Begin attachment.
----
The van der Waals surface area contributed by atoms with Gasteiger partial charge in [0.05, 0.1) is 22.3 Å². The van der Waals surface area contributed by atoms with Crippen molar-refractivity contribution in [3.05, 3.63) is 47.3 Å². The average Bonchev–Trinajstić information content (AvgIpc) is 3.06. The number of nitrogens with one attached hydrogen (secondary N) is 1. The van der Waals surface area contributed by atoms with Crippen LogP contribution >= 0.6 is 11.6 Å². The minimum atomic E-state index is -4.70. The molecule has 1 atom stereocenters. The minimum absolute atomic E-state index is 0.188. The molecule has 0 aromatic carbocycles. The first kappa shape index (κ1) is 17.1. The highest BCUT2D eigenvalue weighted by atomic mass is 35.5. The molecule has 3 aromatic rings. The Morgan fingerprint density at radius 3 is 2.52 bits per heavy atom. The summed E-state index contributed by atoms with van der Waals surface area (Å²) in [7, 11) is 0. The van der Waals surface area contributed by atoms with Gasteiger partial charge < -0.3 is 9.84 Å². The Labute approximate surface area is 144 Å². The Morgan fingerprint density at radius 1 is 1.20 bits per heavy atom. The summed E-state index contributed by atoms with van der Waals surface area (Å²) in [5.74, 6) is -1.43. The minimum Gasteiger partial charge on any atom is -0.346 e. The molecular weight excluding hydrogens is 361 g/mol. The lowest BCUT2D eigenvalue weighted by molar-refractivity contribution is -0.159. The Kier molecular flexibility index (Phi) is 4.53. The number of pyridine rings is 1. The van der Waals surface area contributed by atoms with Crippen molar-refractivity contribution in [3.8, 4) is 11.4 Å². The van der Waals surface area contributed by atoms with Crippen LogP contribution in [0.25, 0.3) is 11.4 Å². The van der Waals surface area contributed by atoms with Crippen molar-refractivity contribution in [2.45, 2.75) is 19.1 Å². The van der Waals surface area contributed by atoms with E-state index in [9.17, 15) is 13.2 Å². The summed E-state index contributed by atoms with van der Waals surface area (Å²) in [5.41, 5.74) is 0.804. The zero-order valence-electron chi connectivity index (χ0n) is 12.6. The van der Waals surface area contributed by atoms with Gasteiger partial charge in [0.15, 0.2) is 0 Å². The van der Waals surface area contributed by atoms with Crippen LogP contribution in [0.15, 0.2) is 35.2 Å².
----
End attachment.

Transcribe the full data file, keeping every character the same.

The van der Waals surface area contributed by atoms with Gasteiger partial charge in [0.05, 0.1) is 22.3 Å². The van der Waals surface area contributed by atoms with Crippen molar-refractivity contribution in [3.05, 3.63) is 47.3 Å². The average Bonchev–Trinajstić information content (AvgIpc) is 3.06. The number of nitrogens with one attached hydrogen (secondary N) is 1. The van der Waals surface area contributed by atoms with Crippen LogP contribution >= 0.6 is 11.6 Å². The minimum atomic E-state index is -4.70. The molecule has 1 atom stereocenters. The minimum absolute atomic E-state index is 0.188. The molecule has 0 aromatic carbocycles. The first kappa shape index (κ1) is 17.1. The highest BCUT2D eigenvalue weighted by atomic mass is 35.5. The molecule has 3 aromatic rings. The Morgan fingerprint density at radius 3 is 2.52 bits per heavy atom. The summed E-state index contributed by atoms with van der Waals surface area (Å²) in [7, 11) is 0. The van der Waals surface area contributed by atoms with Gasteiger partial charge < -0.3 is 9.84 Å². The Labute approximate surface area is 144 Å². The Morgan fingerprint density at radius 1 is 1.20 bits per heavy atom. The summed E-state index contributed by atoms with van der Waals surface area (Å²) in [5.74, 6) is -1.43. The minimum Gasteiger partial charge on any atom is -0.346 e. The molecular weight excluding hydrogens is 361 g/mol. The lowest BCUT2D eigenvalue weighted by molar-refractivity contribution is -0.159. The Kier molecular flexibility index (Phi) is 4.53. The number of pyridine rings is 1. The van der Waals surface area contributed by atoms with Crippen molar-refractivity contribution in [3.8, 4) is 11.4 Å². The van der Waals surface area contributed by atoms with Crippen LogP contribution in [0.25, 0.3) is 11.4 Å². The van der Waals surface area contributed by atoms with Crippen molar-refractivity contribution in [2.45, 2.75) is 19.1 Å². The van der Waals surface area contributed by atoms with E-state index in [9.17, 15) is 13.2 Å². The summed E-state index contributed by atoms with van der Waals surface area (Å²) in [5.41, 5.74) is 0.804. The zero-order valence-electron chi connectivity index (χ0n) is 12.6. The van der Waals surface area contributed by atoms with Gasteiger partial charge in [0.15, 0.2) is 0 Å². The van der Waals surface area contributed by atoms with Crippen LogP contribution in [0.15, 0.2) is 35.2 Å².